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Tuesday, March 23, 2010

Journalist By Trade-iv

The setting was the early 1990s, at a Christmas party offered by the then Nicaraguan Ambassador to the OAS, José Antonio Tijerino. The topic among a group of diplomats attending the party was El Salvador, and the reasons for the apparent lack of progress in the negotiations toward peace between the government and the guerrillas.
If the killing of Archbishop Romero had definitely unleashed the dogs of war on the country, much of the impetus for a negotiated settlement to the bloody confrontation had been the result of another atrocity just about 10 years later, the murder of six Jesuit priests and two women: their cook and her teenage daughter.
Given Washington’s support for the Salvadoran government before and during the war, some of the diplomats talking with John Maisto, a top American diplomat in charge of relations with Latin America, wondered whether there was any receptivity from the decision-makers in the Salvadoran government side to the signals the State Department may have relayed on the need for a peace agreement.
“What kind of signals are you giving them? Are they clear enough?” was the question asked of Maisto, a Yoda-like man who was at the time one of the most skilled Latin American specialists at the State Department. “As clear as this,” was Maisto’s reply, cocking his right-thumb and –index in a pistol like manner and pointing it to one diplomat’s forehead. “You MUST sign peace.”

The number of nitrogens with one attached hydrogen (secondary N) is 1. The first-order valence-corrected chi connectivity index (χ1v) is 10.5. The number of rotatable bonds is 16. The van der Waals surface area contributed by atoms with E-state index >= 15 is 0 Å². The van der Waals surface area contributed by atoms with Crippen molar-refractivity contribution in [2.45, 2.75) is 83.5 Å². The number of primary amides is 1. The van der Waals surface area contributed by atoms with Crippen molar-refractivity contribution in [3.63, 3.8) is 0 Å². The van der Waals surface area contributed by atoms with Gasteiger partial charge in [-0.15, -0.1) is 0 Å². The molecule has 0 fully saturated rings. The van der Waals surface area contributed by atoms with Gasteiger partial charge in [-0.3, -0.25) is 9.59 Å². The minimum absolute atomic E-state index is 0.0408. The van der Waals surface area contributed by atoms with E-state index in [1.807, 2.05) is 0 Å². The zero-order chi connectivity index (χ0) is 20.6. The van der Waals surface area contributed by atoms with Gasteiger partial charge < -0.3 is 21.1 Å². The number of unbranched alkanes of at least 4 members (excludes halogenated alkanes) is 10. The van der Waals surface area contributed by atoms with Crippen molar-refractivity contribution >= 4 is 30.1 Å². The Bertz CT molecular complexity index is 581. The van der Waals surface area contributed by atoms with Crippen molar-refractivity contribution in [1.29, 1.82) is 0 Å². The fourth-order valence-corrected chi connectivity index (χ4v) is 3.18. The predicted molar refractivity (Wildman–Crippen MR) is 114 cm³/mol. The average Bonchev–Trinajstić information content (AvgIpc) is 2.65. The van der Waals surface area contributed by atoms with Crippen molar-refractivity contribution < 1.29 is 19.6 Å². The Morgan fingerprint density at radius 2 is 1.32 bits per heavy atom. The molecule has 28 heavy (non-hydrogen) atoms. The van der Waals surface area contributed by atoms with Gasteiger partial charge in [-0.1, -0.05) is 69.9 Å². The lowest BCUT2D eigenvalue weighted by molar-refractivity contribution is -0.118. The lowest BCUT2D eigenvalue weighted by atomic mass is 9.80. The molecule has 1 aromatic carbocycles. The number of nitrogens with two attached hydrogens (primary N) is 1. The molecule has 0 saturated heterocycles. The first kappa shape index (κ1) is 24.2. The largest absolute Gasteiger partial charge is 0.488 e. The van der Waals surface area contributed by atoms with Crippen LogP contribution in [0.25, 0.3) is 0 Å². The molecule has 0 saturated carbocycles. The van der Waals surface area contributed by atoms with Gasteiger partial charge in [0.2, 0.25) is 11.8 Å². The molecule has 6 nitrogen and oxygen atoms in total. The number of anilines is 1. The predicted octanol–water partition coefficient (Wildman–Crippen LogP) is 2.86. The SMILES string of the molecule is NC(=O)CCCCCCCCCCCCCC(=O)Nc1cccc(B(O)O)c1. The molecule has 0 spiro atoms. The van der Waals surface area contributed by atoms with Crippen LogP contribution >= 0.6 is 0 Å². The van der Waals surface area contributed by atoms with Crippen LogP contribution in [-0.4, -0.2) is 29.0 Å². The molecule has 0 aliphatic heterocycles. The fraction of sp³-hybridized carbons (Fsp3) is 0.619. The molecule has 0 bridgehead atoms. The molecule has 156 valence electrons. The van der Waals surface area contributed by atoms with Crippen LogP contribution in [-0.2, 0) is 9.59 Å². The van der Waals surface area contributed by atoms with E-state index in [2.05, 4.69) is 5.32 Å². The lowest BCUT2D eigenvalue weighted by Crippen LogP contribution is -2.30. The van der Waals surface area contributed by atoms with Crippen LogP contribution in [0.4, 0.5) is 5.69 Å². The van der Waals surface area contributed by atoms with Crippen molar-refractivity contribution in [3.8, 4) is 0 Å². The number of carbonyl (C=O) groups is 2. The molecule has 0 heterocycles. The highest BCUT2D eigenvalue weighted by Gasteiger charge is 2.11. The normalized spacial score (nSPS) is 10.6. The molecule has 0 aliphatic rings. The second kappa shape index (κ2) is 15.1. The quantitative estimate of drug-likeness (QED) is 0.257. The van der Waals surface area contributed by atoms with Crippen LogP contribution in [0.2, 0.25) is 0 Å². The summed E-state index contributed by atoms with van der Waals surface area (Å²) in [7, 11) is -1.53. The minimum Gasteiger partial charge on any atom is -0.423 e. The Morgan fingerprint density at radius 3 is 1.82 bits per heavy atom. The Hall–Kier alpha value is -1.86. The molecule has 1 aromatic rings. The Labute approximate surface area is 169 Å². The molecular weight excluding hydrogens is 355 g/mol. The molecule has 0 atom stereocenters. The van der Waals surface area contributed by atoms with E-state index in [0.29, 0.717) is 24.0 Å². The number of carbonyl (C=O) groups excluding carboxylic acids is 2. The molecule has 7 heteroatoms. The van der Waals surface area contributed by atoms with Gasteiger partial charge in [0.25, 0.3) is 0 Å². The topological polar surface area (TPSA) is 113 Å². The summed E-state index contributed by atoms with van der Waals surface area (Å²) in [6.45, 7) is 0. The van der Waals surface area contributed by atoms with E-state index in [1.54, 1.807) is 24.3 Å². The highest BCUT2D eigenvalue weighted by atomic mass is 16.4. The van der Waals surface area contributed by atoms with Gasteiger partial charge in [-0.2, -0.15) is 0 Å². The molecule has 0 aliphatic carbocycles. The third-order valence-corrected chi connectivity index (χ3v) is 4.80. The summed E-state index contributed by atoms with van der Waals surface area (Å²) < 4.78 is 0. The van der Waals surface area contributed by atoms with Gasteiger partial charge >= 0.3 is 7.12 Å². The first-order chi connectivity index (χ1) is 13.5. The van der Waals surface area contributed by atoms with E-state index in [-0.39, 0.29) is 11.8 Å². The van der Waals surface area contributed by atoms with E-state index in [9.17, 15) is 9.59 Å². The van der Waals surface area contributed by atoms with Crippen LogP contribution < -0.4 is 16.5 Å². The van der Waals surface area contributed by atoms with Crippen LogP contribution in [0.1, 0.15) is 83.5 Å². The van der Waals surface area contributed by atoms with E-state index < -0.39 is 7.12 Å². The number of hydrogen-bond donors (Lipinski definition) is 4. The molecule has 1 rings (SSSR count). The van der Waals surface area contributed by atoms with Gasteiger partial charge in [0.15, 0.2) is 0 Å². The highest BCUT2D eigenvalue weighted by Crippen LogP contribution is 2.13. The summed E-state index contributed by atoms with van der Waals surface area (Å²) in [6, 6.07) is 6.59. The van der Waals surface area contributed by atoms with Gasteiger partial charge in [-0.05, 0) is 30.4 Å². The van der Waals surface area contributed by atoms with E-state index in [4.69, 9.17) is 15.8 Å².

The anecdotal retelling by one of the partygoers is, I believe, appropriate. Allow me to explain.
Most everybody who on 23 March 1980 heard monsignor Romero’s now historic appeal to the military (and by that I mean men in uniform, not necessarily just officers) will probably tell you that his reaction was the same as mine. Count among them the ones that probably thought of that calling as an excuse to justify the violence against priests. Also the ones that probably feared that such a thing would happen. Or, as in my own case, a kind of premonitory feeling, not unlike the dread you get when your tot climbs up the steps.
My point here is that our collective mistake is attaching a cause-and-effect relationship to monsignor’s historic appeal to non-violence to his murder on the following day [the pix is from the archives of EL DIARIO DE HOY.] It may be so. But the killing of the archbishop, is my belief, was not decided at the time of his Sunday homily or in the hours after. It had by then been planned and staged. It was most probably the result of twisted minds thinking that (as it had indeed been widely circulated at the time) Pope John Paul II’s rebuke of Romero’s open militancy was a carte blanche for murder.
Which is not, let me hasten to clarify, assigning blame to the Roman Pontiff. Somebody should have made clear, should have cocked his thumb-and-index in a pistol-like manner, much like John Maisto did many years after to make a point, to tell whoever thought of killing a man of peace that doing so was an open indictment of the whole of Salvadoran society as a violent one.

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